Top Story – Economy in Communist China may hit actual recession: The economy in Communist China always had to grow at a much higher rate than most democratic nations just to keep up with population. Now, Ambrose Evans-Pritchard (Telegraph, UK) hears from an analyst who wonders if the CCP will see any growth at all.
‘It is too late to avoid a hard-landing,’ said Patrick Chovanec from Silvercrest Asset Management and a former professor at Beijing’s Tsinghua University. ‘To keep growth going they have to push extremely high levels of investment to even more extreme levels, and that is becoming very hard to do and very hard to finance.’
‘The economic return on credit is rapidly declining. They increased loans by $1 trillion in the first quarter, but growth slid anyway and is now below levels seen in early 2009 after the Lehman crisis. It is no longer out of the question that GDP will actually fall,’ he said.
In fact, according to another analyst Evans-Pritchard interviewed, it’s already happened.
Diana Choyleva, from Lombard Street, said the official Chinese figures show that the economy contracted by 0.2pc in the second quarter, rather than growing 1.7pc (7.5pc year-on-year) as claimed by the government.
The discrepancy comes from the inflation assumptions used by Beijing. The government relies on a fixed basket of prices that can flatter the true health of the economy.
A better benchmark is the ‘GDP deflator’, which uses an evolving measure of prices that better reflect the reality of China’s fast-changing economy. ‘If you measure it that way, China is much closer to deflation than people realise,’ she said.
Evans-Pritchard then goes into detail about the problems with CCP statistics on the economy – namely, that they are often spectacularly fudged.
A Wikileaks cable reported premier Li Keqiang during his days as a regional party chief telling a US diplomat that China’s data were ‘mad-made and for reference only’. Mr Li said he looked at electricity use, rail freight and credit growth to discern the truth.
Chinese analysts have put together a ‘Li Keqiang Index’ using these three sets of data. It shows that China’s annual growth rate has collapsed to less than 2pc, below the worst levels after the Lehman crisis.
Folks, that’s a very hard landing for the Communists.
While the regime shifted from economic prosperity to radical nationalism as its raison d’etre in the aftermath of the Tiananmen massacre, the growth engine still fed the corruption-riddled parasite that is the Chinese Communist Party. The regime is in serious trouble.
Meanwhile, Chovanec also talked to Brad Plumer of the Washington Post on this, while a slew of bankruptcies catches the attention of the Epoch Times.
Other Internal News: A disabled man frustrated at his treatment by the regime (whose police force disabled him in the first place with a 2005 beating) set off a bomb in Beijing International Airport. His efforts to warn passengers of his plans prevented any of them from being injured in the blast, and earned him quite a bit of sympathy from the “netizens” (Taipei Times).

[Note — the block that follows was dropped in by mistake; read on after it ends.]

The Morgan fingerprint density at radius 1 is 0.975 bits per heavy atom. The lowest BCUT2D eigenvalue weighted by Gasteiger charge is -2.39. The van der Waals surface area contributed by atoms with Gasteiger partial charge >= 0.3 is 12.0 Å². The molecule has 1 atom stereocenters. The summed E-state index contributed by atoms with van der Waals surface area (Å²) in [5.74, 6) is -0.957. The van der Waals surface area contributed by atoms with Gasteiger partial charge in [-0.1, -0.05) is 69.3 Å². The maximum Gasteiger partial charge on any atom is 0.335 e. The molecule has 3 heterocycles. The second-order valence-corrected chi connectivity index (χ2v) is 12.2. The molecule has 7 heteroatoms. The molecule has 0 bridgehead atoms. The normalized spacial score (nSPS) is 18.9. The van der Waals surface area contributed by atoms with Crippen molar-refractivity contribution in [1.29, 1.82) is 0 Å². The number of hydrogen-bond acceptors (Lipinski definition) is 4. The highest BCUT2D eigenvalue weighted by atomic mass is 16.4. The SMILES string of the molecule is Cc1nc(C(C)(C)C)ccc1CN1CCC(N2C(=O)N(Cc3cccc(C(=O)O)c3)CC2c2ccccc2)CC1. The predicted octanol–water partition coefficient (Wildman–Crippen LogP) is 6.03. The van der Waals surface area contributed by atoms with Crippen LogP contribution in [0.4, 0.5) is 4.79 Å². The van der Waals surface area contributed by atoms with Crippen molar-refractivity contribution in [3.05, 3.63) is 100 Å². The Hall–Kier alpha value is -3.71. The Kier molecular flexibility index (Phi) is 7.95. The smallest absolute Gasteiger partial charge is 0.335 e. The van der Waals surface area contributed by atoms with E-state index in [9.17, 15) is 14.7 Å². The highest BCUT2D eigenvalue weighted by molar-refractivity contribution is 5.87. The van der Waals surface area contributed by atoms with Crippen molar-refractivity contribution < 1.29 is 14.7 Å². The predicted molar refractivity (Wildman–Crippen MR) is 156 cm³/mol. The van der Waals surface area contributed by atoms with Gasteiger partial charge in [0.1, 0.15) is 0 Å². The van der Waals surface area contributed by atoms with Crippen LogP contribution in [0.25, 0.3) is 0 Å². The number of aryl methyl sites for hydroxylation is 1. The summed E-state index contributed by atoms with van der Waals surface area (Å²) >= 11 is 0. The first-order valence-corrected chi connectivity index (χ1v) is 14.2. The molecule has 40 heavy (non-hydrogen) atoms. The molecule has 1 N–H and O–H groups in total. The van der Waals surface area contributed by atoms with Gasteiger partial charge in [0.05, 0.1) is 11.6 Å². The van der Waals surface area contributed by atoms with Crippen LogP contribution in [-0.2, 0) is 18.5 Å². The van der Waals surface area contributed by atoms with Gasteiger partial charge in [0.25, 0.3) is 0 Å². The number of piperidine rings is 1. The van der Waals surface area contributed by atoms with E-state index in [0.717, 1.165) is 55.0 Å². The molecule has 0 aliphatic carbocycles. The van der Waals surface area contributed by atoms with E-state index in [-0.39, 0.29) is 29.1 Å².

Anti-Communist Japanese PM wins majority in upper house: Yesterday’s House of Councillors election gives Shinzo Abe a majority in both houses (Washington Post). This gives Abe a free hand to implement economic reforms as well as strengthen Japan’s international profile – in other words, resist the encroachments of the Chinese Communist Party. The CCP’s antics were a major factor in Abe’s victory (National Post).
Communist China could soon hit U.S. with nuclear weapons from submarines across the Pacific: The Communist Navy is preparing to deploy the JL-2 in their submarines. Said JL-2 “will for the first time enable Chinese submarines to strike parts of the United States from China’s coastal waters” (Washington Times). As a result, the number of ballistic missiles that the CCP can aim at the United States could pass 100 by 2028. Meanwhile, their is increasing concern on this side of the Pacific regarding the current strength of the American Navy (Washington Times).
Falun Gong persecution anniversary marked by protests: Practitioners held a vigil in front of the CCP Embassy in Washington, DC, on Saturday – the fourteenth anniversary that the Communists’ crackdown against the movement began (Epoch Times). There was also a march held in Taipei (Taipei Times).
Ma Ying-jeou re-elected leader of the Kuomintang Party: The president of the island democracy was unopposed in his bid to remain party leader (Taipei Times, which noted the disconnect between the Ma-Loving KMT and the rest of the country). It should be noted that every president of Taiwan has also been the leader of his party – including the only Democratic Progressive to hold the post, Chen Shui-bian.
What is an occupation? That is setting off a major argument in Taiwan, particular regarding the fifty-year period when Japan governed the island amid concerns that referring to the period as “occupation” is itself a “Sinicization” of Taiwanese history. As one would expect, the usual political arguments between soft-of-Communist “unification” folks and clear-eyed sovereigntists are just beneath the surface here. Report: Taipei Times
Anonymous cadre publishes history of Communist oppression in Tibet: While the six-decade-plus persecution of Tibet by the CCP is no secret, the admission by the unnamed CCP member – to a foreign news source, no less – is more of a surprise. The cadre has put together a manuscript on it, according to Der Spiegel (via Epoch Times).
Democratic Korea trying a fifth round of talks with CCP colony regarding Kaesong: The elected government in Korea has been unable to reach a deal with the colony (a.k.a., “North Korea”) regarding the industrial complex on the colonial side that was supposed to be a sign of inter-Korean cooperation (Agence France Presse via Telegraph, UK).